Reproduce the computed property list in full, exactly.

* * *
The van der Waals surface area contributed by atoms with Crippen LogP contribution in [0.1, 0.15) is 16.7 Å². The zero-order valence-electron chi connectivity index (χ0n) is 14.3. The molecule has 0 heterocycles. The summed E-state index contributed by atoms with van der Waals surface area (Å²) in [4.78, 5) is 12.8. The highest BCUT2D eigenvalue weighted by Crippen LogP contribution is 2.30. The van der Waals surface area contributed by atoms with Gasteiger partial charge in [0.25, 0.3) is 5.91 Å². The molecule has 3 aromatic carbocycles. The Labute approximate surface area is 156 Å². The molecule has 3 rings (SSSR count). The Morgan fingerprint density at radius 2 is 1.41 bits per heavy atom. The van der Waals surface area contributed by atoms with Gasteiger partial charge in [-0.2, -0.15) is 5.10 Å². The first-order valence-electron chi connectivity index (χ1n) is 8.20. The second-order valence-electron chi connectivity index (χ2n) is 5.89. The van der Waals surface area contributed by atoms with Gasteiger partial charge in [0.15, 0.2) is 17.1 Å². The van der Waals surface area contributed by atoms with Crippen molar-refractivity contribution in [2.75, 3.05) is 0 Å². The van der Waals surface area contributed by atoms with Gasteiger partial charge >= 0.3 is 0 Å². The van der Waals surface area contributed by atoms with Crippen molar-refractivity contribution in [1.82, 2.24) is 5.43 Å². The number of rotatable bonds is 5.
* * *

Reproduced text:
The van der Waals surface area contributed by atoms with Crippen LogP contribution in [0.1, 0.15) is 16.7 Å². The zero-order valence-electron chi connectivity index (χ0n) is 14.3. The molecule has 0 heterocycles. The summed E-state index contributed by atoms with van der Waals surface area (Å²) in [4.78, 5) is 12.8. The highest BCUT2D eigenvalue weighted by Crippen LogP contribution is 2.30. The van der Waals surface area contributed by atoms with Gasteiger partial charge in [0.25, 0.3) is 5.91 Å². The molecule has 3 aromatic carbocycles. The Labute approximate surface area is 156 Å². The molecule has 3 rings (SSSR count). The Morgan fingerprint density at radius 2 is 1.41 bits per heavy atom. The van der Waals surface area contributed by atoms with Gasteiger partial charge in [-0.2, -0.15) is 5.10 Å². The first-order valence-electron chi connectivity index (χ1n) is 8.20. The second-order valence-electron chi connectivity index (χ2n) is 5.89. The van der Waals surface area contributed by atoms with Gasteiger partial charge in [0.15, 0.2) is 17.1 Å². The van der Waals surface area contributed by atoms with Crippen molar-refractivity contribution in [2.75, 3.05) is 0 Å². The van der Waals surface area contributed by atoms with Gasteiger partial charge >= 0.3 is 0 Å². The van der Waals surface area contributed by atoms with Crippen molar-refractivity contribution in [1.82, 2.24) is 5.43 Å². The number of rotatable bonds is 5.